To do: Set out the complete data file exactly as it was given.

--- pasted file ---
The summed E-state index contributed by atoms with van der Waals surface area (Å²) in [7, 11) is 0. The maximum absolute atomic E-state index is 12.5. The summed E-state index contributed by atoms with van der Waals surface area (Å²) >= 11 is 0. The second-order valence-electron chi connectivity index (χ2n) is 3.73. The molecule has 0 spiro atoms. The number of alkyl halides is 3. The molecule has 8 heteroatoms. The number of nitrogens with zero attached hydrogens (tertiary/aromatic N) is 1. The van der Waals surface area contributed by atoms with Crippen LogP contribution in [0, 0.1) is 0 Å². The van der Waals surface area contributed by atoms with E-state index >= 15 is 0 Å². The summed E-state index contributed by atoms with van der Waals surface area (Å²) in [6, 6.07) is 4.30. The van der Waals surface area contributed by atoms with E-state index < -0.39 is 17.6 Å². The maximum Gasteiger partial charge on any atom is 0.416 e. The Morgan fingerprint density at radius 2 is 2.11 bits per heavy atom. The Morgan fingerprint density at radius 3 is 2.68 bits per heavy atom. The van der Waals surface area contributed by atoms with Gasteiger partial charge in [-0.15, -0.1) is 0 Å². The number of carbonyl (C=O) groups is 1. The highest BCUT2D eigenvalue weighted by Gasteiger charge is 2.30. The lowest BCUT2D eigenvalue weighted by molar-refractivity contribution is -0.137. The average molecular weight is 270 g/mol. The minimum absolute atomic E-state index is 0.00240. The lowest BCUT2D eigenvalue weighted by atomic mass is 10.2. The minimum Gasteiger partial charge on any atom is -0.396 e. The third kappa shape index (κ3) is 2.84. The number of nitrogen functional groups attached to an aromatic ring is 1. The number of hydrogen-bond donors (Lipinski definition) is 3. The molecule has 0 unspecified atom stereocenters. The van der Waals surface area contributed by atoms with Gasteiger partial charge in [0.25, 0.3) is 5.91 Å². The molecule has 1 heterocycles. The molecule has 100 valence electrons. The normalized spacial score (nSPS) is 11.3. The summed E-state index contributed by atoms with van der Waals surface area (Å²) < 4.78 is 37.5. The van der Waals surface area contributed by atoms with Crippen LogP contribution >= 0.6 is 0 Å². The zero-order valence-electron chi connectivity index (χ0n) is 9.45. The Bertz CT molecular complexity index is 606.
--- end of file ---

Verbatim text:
The summed E-state index contributed by atoms with van der Waals surface area (Å²) in [7, 11) is 0. The maximum absolute atomic E-state index is 12.5. The summed E-state index contributed by atoms with van der Waals surface area (Å²) >= 11 is 0. The second-order valence-electron chi connectivity index (χ2n) is 3.73. The molecule has 0 spiro atoms. The number of alkyl halides is 3. The molecule has 8 heteroatoms. The number of nitrogens with zero attached hydrogens (tertiary/aromatic N) is 1. The van der Waals surface area contributed by atoms with Crippen LogP contribution in [0, 0.1) is 0 Å². The van der Waals surface area contributed by atoms with E-state index >= 15 is 0 Å². The summed E-state index contributed by atoms with van der Waals surface area (Å²) in [6, 6.07) is 4.30. The van der Waals surface area contributed by atoms with E-state index < -0.39 is 17.6 Å². The maximum Gasteiger partial charge on any atom is 0.416 e. The Morgan fingerprint density at radius 2 is 2.11 bits per heavy atom. The Morgan fingerprint density at radius 3 is 2.68 bits per heavy atom. The van der Waals surface area contributed by atoms with Gasteiger partial charge in [-0.15, -0.1) is 0 Å². The number of carbonyl (C=O) groups is 1. The highest BCUT2D eigenvalue weighted by Gasteiger charge is 2.30. The lowest BCUT2D eigenvalue weighted by molar-refractivity contribution is -0.137. The average molecular weight is 270 g/mol. The minimum absolute atomic E-state index is 0.00240. The lowest BCUT2D eigenvalue weighted by atomic mass is 10.2. The minimum Gasteiger partial charge on any atom is -0.396 e. The third kappa shape index (κ3) is 2.84. The number of nitrogen functional groups attached to an aromatic ring is 1. The number of hydrogen-bond donors (Lipinski definition) is 3. The molecule has 0 unspecified atom stereocenters. The van der Waals surface area contributed by atoms with Gasteiger partial charge in [0.25, 0.3) is 5.91 Å². The molecule has 1 heterocycles. The molecule has 100 valence electrons. The normalized spacial score (nSPS) is 11.3. The summed E-state index contributed by atoms with van der Waals surface area (Å²) < 4.78 is 37.5. The van der Waals surface area contributed by atoms with Crippen LogP contribution >= 0.6 is 0 Å². The zero-order valence-electron chi connectivity index (χ0n) is 9.45. The Bertz CT molecular complexity index is 606.